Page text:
Monday, January 16, 2017

Integrity vs Science Career

“Everyone learns from science; it all depends on how you use the knowledge.”  Quoted by Grissom from the tv show, CSI, this quote is applicable to the controversy of bias and reproducibility in science.  Science is so valuable that there is immense pressure to publish data in top-tier journals and obtain grants during a period when the percentage of grants funded is extremely low.  It’s a cycle that can quickly steamroll out of control.

The pressure to deliver ground-breaking results can lead to publications with “mixed-up images, mislabeling, faulty descriptions, and inexplicable discrepancies” as was determined to occur in July 2014 when two papers published by a Japanese group regarding the STAP phenomenon were retracted from Nature. The responsibility of the false data was so immense that it caused one of the scientists to take his own life.  While this is an extreme example, it demonstrates the repercussions of falsifying data and the importance of integrity in science.  One’s name is always tied to his or her work even after death, thus their integrity can always be viewed through published literature.

While reproducibility may be viewed as the gold standard in science, medicine shows that personalized medicine is the current trend.  In a way, this is applicable to the world of science, as every animal facility and laboratory is different.  Experiments conducted in one environment may not be accurately reproduced in another equivalent environment at a different institution.  Despite the lack of reproducibility at different institutions, I do believe it is very important to have the science reproduced at in house.  Doing a study once is not enough to maintain one’s integrity.  After all, one’s integrity will take a person further in life than a science career.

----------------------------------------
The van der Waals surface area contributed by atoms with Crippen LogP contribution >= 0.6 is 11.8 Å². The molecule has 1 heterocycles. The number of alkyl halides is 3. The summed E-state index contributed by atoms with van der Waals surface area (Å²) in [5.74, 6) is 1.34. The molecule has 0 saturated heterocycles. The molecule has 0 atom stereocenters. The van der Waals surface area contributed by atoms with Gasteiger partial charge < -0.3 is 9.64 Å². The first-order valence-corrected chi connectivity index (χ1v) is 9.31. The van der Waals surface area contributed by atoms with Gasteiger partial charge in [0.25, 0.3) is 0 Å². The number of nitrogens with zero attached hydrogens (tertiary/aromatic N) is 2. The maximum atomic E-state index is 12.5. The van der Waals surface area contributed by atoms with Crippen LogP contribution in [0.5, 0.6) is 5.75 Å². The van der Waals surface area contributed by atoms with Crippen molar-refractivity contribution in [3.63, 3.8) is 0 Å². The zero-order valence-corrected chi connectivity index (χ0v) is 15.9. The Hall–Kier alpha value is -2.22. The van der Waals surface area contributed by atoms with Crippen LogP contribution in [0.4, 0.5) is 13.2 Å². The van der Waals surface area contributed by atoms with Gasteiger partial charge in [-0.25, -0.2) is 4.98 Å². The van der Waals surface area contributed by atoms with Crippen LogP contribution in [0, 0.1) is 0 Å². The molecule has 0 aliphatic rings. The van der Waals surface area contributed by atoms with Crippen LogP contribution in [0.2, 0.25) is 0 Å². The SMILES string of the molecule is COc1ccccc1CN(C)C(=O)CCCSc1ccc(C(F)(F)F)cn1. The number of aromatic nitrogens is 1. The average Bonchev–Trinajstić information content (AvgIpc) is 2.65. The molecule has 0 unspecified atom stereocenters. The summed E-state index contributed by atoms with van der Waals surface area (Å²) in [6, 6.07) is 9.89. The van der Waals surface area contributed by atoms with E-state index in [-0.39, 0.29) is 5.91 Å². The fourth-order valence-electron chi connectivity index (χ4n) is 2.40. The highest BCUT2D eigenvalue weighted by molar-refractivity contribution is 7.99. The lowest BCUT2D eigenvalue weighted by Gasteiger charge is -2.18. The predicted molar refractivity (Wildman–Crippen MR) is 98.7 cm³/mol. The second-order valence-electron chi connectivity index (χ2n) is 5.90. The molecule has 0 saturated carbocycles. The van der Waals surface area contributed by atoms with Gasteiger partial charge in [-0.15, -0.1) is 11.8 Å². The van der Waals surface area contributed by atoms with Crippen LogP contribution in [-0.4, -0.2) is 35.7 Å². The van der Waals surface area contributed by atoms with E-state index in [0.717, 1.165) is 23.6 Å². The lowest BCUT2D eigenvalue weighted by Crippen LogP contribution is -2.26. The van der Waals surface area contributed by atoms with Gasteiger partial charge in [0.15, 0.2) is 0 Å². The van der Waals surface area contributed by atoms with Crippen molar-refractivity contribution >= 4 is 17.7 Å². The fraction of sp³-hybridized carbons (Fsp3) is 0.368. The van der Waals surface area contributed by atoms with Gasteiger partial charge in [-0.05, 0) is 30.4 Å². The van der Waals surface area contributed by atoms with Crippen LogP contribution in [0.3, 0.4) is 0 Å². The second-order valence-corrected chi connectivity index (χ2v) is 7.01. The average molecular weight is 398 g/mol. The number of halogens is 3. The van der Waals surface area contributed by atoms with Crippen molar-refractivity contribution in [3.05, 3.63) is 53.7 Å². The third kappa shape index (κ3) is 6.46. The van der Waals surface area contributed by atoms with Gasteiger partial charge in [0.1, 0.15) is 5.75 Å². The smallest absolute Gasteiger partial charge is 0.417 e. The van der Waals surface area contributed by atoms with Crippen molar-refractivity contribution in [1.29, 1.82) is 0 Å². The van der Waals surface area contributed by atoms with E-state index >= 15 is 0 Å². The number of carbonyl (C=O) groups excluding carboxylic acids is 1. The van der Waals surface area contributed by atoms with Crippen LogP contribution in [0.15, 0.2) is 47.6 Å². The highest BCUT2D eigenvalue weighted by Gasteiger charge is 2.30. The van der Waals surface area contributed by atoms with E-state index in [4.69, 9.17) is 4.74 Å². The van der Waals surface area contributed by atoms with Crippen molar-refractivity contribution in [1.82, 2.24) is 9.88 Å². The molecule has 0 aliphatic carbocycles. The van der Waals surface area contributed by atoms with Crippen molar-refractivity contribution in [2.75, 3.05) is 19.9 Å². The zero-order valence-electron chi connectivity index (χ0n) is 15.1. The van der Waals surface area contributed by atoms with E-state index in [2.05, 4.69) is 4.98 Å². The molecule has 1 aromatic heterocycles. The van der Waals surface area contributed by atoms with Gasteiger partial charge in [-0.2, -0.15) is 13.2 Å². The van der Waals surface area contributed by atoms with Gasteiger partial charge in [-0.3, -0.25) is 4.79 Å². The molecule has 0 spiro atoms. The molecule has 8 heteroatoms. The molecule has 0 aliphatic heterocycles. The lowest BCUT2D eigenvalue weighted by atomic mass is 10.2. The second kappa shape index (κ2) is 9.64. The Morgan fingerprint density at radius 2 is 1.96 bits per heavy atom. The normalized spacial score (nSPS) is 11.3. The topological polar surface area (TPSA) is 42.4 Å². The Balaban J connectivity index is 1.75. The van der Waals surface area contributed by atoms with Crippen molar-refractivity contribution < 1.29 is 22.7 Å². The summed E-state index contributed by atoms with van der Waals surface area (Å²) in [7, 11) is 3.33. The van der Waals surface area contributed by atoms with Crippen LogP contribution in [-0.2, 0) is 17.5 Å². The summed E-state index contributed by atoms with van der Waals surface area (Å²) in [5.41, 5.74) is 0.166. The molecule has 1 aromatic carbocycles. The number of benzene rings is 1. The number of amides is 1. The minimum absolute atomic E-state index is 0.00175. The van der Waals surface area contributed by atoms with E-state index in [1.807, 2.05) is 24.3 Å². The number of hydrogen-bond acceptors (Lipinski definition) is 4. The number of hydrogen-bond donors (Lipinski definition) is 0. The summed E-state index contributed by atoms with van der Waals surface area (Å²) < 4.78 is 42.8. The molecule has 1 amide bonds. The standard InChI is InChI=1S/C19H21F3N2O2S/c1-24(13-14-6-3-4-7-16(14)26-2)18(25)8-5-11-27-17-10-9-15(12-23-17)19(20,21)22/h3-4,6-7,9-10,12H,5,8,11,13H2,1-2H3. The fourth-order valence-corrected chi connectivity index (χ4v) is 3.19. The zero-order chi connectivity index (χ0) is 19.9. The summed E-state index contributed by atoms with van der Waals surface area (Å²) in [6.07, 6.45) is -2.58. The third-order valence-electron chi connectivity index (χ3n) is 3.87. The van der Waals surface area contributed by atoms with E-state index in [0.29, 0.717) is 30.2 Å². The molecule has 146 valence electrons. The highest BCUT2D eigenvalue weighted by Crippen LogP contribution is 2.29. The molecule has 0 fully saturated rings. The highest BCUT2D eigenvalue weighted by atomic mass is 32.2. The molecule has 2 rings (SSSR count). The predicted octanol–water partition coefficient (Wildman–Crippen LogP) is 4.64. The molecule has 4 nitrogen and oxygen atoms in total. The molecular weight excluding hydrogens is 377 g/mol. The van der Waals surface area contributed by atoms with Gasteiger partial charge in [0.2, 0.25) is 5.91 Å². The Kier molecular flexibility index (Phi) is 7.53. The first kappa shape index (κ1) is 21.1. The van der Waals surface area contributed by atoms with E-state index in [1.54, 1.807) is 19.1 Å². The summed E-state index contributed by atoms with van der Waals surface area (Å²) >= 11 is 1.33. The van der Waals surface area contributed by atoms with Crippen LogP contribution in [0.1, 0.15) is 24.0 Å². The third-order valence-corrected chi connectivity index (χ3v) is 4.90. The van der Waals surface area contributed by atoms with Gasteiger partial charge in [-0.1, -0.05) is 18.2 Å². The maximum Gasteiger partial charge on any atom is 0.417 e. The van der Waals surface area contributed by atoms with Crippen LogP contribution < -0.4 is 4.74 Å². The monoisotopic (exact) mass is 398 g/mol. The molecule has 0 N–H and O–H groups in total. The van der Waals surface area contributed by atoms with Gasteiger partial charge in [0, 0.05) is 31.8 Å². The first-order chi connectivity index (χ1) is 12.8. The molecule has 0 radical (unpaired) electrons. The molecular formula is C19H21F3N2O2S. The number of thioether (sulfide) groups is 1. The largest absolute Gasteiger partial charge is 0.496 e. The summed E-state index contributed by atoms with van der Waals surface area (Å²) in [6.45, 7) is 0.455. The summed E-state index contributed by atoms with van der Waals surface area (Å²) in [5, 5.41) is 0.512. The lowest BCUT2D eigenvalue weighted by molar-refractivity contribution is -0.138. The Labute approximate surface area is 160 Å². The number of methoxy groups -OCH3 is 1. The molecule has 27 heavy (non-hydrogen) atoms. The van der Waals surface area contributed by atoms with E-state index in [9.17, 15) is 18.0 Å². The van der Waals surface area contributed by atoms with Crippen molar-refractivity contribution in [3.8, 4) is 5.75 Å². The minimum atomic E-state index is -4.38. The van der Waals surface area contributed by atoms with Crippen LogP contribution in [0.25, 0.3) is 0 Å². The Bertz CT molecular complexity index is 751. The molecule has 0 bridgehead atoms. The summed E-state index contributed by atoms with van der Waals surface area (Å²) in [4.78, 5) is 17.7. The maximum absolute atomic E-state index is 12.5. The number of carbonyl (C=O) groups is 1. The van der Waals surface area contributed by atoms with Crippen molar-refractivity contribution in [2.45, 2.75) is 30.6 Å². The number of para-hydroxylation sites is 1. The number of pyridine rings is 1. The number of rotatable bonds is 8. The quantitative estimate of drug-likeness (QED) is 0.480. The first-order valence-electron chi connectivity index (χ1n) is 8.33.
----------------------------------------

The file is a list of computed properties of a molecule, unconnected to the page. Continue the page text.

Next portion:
Not only does the responsibility of accurate scientific communication fall on scientists, but it also is the responsibility of the media to precisely report findings when reporting about new findings.  As pointed out in, “Half of the cancer drugsjournalists called ‘miracles’ and ‘cures’ were approved by the FDA,” “about 55 percent of cases” using superlatives related to cancer treatments were made by journalists.  This leaves about 30% percent of cases where doctors, hospitals and universities used the superlatives.  This shows an important lack of communication between media and the science community but also further shows the falsification of data from scientists.  It provides false hope to those truly suffering with a disease.  Thus, the media and medical communities must work more closely together to avoid such controversies and maintain the integrity of all parties involved.

No comments:

Post a Comment